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akhilesh yadav posted a topic in RTI in MediaFrustration or recreation - Rave parties debate rages on Reported by S krishnan in english.globalgujaratnews.com on Jan 2,2013 Frustration or recreation - Rave parties debate rages on | globalgujaratnews.com Ahmedabad : You might have heard of people attending rave parties to attain 'nirvana'. However, frustration, joblessness, financial problems, family issues, failure in exams, loneliness and a way to pass time are among other reasons why people turn to rave parties, say Narcotics Control Bureau (NCB) officials. The observation came in the form of response to a Right to Information (RTI) application filed by Vihar Mehta in the wake of increasing raids conducted by the police. The activist sought to know how many raids were conducted in the last five years, the reason for people’s addiction to rave parties and the age-group among others. “We have lab tested the drugs that the revelers used in the rave parties. The result was that the revelers tested positive for drugs that included cocaine, ecstasy and charas, "said a NCB official on condition of anonymity. Cannabis is the most preferred drug amongst those frustrated in life, said the official. The observation is supported by doctors. “Cannabis makes those frustrated in life feel happy them happy and that is why they are tired,” said Dr. SR Parker, Chief of Drug Addiction Centre at KEM Hospital, Mumbai, who is also in the police committee for rehabilitating addicts. She added, “A craving for novelty is another reason that drives them to this addiction. Their parents work and provide money. Peer Pressure, a fast-paced life, poor health orientation gets them hooked to drugs.” However, there are those who do not accept 'textbooks reason' offered by law enforcement agencies. “The most important reason is recreational. Drugs are used in a very legitimate way by calling such parties close-knit ones. Easy availability of drugs has made this possible,” said Dr. Harish Shetty, an Ahmedabad-based psychiatrist. It is also claimed that such parties are everyday affair, sort of, in metro cities like Mumbai, Delhi, Banglore and Pune and festive seasons like New Year eve provide just one more reason to the users to resort to substance abuse in the name of 'recreation'. The activist who filed the RTI plea, however, felt that the responsibility to tackle the menace lies equally with the police and civil society. “If someone is frustrated or depressed, people need to look after them. The police should advertise the ill-effects of drugs,” said Mehta. A new trend disturbing the NCB officials is that the drug abuse has now been noticed even among teenagers from middle class homes. The NCB officials said, “We do take up measures to ensure that people are de-addicted on a regular basis. It is done through NGOs and institutes like Gujarat University and LD Engineering College.” As for the action taken, the official said that while supplier is detained and prosecuted under the provisions of Narcotics Drugs and Psychotropic Substance (NDPS) Act, the consumers are spared legal action if they agree to de-addiction course at Rehab Centres or government hospitals. But they are first produced in courts if they test positive in the medical check-up. Upon successful completion of course, a medical certificate is issued by the CMO of concerned hospital of Rehab Centre which is treated as evidence in court. They are subsequently released on the condition of not repeating the offence.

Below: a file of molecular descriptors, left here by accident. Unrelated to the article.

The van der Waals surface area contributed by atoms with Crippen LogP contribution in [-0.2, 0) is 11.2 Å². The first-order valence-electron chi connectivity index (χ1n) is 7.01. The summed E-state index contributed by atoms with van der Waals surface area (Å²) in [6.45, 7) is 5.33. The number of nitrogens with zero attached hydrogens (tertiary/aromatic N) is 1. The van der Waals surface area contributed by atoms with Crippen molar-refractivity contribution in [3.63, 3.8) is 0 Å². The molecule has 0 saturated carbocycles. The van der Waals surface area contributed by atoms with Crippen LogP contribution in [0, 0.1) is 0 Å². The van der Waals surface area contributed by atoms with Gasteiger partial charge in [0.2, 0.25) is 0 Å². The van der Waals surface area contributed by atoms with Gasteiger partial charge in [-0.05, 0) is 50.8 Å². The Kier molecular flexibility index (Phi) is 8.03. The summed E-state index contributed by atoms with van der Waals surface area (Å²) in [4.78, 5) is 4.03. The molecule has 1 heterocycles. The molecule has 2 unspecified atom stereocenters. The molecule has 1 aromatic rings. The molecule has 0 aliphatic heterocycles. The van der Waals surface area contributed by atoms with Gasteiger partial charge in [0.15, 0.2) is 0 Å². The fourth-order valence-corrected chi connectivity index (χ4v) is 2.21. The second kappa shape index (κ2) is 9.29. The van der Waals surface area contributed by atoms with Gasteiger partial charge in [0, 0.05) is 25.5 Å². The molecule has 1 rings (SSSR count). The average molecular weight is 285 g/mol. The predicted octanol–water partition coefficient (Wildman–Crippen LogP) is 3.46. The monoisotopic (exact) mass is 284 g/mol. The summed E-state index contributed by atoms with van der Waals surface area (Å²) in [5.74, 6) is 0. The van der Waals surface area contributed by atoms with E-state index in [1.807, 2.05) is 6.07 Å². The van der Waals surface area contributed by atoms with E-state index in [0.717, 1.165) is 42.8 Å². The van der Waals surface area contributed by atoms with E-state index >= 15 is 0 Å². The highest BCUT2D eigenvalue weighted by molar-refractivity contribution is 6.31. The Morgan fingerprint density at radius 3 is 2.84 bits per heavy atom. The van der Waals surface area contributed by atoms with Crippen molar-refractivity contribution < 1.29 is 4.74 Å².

As reported by Santosh Tiwari at business-standard.com on September 25, 2011 Investigating and law enforcement agencies are concerned over the growing number of attempts to misuse Right to Information (RTI) to settle personal scores and animosities, and make personal gains. A senior official from one of the investigating agencies told Business Standard that serious concerns were raised in several meetings convened by the government with the Income Tax Department, the Central Bureau of Investigation (CBI) and others in the recent past. “It has been pointed out that steps are needed to balance the RTI provisions, privacy concerns and protection of individuals and institutions from misuse of any information acquired through RTI,” the official said. He added, the discussion on the proposed Right to Privacy Bill had been broadened to cover this aspect. “It has also been felt that the RTI Act should have provisions so that frivolous complaints and RTI applications are dealt with a firm hand,” he said. The issue was also part of the meeting of the officials from these agencies and also from the concerned ministries, including the ministry of home affairs, called by the Department of Personnel and Training (DoPT) this week. CBI, the Enforcement Directorate (ED), the investigation wing of the Income Tax department, the Narcotics Control Bureau, the Directorate of Revenue Intelligence (DRI) and Delhi Police are all concerned. “It has been seen that the RTI Act is often misused for settling personal scores and grudges,” the official said. The applications aimed at misusing RTI have emerged as a major problem in the dowry and income tax related cases. Outlining the problem, a senior Income Tax official said: “Earlier people would send complaint against an individual first and then file RTI to get the details about tax payments and income. The situation has changed. The complaint and the RTI are coming together and they demand information within a month.” The investigating agencies have stressed that the endeavour to derail critical investigations by seeking information through RTI is emerging as a big issue, the official said. “If the official handling the RTI application is amenable to manipulation, the results could be dangerous,” he added. Explaining the extent of the problem, he said in one of the RTI applications it had been demanded that information should be provided on the postings of a particular army official in different armed forces bases.